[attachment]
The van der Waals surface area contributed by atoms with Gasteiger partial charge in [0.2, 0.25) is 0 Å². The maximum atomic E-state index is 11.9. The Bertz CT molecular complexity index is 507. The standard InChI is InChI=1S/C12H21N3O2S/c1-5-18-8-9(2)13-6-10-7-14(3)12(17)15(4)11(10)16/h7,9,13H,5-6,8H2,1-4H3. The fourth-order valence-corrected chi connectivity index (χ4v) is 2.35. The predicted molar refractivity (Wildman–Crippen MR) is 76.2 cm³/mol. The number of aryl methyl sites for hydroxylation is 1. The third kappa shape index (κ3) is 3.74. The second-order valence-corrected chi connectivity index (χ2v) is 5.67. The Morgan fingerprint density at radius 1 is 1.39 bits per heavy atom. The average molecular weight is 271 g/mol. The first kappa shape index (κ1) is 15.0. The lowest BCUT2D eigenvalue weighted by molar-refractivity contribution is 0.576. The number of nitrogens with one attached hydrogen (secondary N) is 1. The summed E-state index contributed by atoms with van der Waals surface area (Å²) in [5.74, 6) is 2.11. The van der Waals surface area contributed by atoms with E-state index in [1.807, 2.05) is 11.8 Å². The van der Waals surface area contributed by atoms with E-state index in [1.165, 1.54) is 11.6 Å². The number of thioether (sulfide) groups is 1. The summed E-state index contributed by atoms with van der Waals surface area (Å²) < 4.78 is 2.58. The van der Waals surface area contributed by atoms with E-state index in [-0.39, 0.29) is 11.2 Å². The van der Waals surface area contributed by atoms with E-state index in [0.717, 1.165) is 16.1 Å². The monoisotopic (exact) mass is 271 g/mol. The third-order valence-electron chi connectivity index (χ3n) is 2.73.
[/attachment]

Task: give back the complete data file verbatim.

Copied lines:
The van der Waals surface area contributed by atoms with Gasteiger partial charge in [0.2, 0.25) is 0 Å². The maximum atomic E-state index is 11.9. The Bertz CT molecular complexity index is 507. The standard InChI is InChI=1S/C12H21N3O2S/c1-5-18-8-9(2)13-6-10-7-14(3)12(17)15(4)11(10)16/h7,9,13H,5-6,8H2,1-4H3. The fourth-order valence-corrected chi connectivity index (χ4v) is 2.35. The predicted molar refractivity (Wildman–Crippen MR) is 76.2 cm³/mol. The number of aryl methyl sites for hydroxylation is 1. The third kappa shape index (κ3) is 3.74. The second-order valence-corrected chi connectivity index (χ2v) is 5.67. The Morgan fingerprint density at radius 1 is 1.39 bits per heavy atom. The average molecular weight is 271 g/mol. The first kappa shape index (κ1) is 15.0. The lowest BCUT2D eigenvalue weighted by molar-refractivity contribution is 0.576. The number of nitrogens with one attached hydrogen (secondary N) is 1. The summed E-state index contributed by atoms with van der Waals surface area (Å²) in [5.74, 6) is 2.11. The van der Waals surface area contributed by atoms with E-state index in [1.807, 2.05) is 11.8 Å². The van der Waals surface area contributed by atoms with E-state index in [1.165, 1.54) is 11.6 Å². The number of thioether (sulfide) groups is 1. The summed E-state index contributed by atoms with van der Waals surface area (Å²) < 4.78 is 2.58. The van der Waals surface area contributed by atoms with E-state index in [-0.39, 0.29) is 11.2 Å². The van der Waals surface area contributed by atoms with E-state index in [0.717, 1.165) is 16.1 Å². The monoisotopic (exact) mass is 271 g/mol. The third-order valence-electron chi connectivity index (χ3n) is 2.73.